NEWARK, Calif., Sept. 27, 2012 (GLOBE NEWSWIRE) -- StemCells, Inc. (Nasdaq:STEM) today announced that the first patient with an incomplete spinal cord injury has been enrolled in the Company's Phase I/II clinical trial in chronic spinal cord injury and transplanted with the Company's proprietary HuCNS-SC ® neural stem cells. The patient, a Canadian man who suffered a thoracic spinal cord injury from a sports-related accident, was administered the cells yesterday at Balgrist University Hospital, University of Zurich, a world leading medical center for spinal cord injury and rehabilitation. This is the first patient in the second cohort of the trial, which will be comprised of four patients who retain some sensory function below the level of trauma and are therefore considered to have an incomplete injury.
"This is an important milestone for StemCells and the spinal cord injury community as it is the first time anyone has ever transplanted neural stem cells into a patient with an incomplete injury," said Stephen Huhn, MD, FACS, FAAP, Vice President and Head of the CNS Program at StemCells, Inc. "Given the encouraging interim data from the most severely injured patient cohort that we reported earlier this month, testing patients with less severe injury should afford us an even better opportunity to continue to test safety and to detect and assess clinical changes. Unlike the patients in the first cohort, patients with incomplete injuries have retained a degree of spinal cord function that might be even further augmented by transplantation with neural stem cells."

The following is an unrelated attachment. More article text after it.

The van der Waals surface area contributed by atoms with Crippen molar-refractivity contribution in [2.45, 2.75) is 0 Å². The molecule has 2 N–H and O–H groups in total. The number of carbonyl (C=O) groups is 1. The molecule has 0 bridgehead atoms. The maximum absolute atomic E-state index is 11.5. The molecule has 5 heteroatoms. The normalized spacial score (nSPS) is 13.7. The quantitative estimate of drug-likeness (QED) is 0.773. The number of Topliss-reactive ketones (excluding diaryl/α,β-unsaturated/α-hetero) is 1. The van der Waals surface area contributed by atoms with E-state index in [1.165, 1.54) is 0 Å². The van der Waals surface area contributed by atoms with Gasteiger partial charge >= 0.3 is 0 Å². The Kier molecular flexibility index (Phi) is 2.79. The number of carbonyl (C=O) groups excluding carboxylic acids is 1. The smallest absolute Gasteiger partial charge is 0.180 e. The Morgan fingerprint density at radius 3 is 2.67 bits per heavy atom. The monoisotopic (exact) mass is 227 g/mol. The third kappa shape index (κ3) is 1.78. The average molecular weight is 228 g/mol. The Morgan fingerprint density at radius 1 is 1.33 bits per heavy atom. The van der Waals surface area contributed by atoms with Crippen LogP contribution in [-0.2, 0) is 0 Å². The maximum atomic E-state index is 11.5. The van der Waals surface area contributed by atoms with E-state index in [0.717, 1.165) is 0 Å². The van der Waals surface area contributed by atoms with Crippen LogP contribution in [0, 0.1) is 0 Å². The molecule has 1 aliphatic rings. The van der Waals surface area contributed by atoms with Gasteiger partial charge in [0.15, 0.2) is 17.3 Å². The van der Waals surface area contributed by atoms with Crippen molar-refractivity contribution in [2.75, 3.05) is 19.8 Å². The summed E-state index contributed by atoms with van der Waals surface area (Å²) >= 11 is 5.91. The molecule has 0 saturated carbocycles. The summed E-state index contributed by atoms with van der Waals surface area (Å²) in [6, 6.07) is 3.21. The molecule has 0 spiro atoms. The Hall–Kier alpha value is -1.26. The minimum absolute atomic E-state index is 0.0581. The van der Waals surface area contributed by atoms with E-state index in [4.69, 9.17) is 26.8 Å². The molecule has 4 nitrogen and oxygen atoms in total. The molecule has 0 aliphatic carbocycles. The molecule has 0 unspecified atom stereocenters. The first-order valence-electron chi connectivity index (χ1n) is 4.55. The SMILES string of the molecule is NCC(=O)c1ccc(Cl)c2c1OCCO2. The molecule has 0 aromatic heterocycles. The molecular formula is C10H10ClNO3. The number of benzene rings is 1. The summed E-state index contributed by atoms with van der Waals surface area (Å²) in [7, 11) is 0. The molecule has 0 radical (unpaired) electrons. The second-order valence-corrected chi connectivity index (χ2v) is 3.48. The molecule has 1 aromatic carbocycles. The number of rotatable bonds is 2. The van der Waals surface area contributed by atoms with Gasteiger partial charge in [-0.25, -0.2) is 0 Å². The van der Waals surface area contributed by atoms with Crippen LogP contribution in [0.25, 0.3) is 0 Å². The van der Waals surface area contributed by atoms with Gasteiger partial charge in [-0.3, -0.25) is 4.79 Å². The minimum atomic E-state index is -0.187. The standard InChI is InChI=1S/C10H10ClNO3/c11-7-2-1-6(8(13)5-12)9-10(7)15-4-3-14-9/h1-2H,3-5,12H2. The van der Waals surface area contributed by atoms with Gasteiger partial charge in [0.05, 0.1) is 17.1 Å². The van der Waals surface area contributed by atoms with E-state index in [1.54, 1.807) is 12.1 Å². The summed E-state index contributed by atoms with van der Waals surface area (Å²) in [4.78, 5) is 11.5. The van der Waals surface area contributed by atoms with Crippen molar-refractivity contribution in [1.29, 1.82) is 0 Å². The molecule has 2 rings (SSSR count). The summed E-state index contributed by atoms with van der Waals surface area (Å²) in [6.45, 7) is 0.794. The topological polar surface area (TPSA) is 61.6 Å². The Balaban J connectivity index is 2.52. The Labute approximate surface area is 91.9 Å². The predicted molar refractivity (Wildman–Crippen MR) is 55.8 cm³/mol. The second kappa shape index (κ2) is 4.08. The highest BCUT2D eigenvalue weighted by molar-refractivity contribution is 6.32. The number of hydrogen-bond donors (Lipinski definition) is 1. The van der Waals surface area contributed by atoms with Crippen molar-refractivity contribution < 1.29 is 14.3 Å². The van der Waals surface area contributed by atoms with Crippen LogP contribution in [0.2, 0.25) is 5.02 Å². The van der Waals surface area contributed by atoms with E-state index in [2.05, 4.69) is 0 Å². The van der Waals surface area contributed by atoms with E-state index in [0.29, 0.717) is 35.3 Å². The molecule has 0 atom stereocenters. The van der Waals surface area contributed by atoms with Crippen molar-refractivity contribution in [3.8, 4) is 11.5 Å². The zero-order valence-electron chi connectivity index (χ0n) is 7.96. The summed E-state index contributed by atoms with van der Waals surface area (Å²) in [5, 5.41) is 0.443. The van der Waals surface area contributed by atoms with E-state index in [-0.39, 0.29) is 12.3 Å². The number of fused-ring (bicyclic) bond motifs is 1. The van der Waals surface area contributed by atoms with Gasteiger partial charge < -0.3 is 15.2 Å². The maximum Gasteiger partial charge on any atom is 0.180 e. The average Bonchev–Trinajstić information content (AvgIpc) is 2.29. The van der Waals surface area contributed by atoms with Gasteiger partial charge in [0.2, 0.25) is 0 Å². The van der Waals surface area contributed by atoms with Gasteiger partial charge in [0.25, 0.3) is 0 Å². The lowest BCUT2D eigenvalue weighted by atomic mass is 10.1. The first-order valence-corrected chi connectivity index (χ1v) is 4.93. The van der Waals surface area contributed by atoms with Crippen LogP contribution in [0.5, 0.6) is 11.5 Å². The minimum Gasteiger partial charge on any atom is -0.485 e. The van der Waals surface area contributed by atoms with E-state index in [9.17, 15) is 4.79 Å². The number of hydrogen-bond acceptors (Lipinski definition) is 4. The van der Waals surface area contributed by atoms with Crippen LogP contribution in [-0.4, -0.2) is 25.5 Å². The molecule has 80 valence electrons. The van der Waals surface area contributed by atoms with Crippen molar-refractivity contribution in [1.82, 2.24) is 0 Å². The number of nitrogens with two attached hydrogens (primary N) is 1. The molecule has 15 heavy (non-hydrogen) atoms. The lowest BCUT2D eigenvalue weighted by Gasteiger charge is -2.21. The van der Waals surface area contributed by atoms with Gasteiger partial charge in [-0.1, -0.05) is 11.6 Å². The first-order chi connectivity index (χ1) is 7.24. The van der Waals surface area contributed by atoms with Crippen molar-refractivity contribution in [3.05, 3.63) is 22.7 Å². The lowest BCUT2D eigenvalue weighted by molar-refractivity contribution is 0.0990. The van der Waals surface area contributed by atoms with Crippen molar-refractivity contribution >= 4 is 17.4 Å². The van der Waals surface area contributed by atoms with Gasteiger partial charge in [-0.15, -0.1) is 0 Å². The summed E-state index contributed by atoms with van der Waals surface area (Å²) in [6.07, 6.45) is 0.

Earlier this month, the Company reported that interim six-month data from the first patient cohort in the Phase I/II clinical trial continued to demonstrate a favorable safety profile, and showed considerable gains in sensory function in two of the three patients compared to pre-transplant baselines. Patients in the first cohort all suffered a complete injury to their spinal cord, leaving them with no neurological function below the level of injury. Following transplantation with HuCNS-SC cells, there were no abnormal clinical, electrophysiological or radiological responses to the cells, and all the patients were neurologically stable through the first six months after transplantation. Changes in sensitivity to touch, heat and electrical stimuli were observed in well-defined and consistent areas below the level of injury in two of the patients, while the third patient remained stable. Importantly, the changes in sensory function were confirmed objectively by measures of electrical impulse transmission across the site of injury, each of which correlated with the clinical examination.
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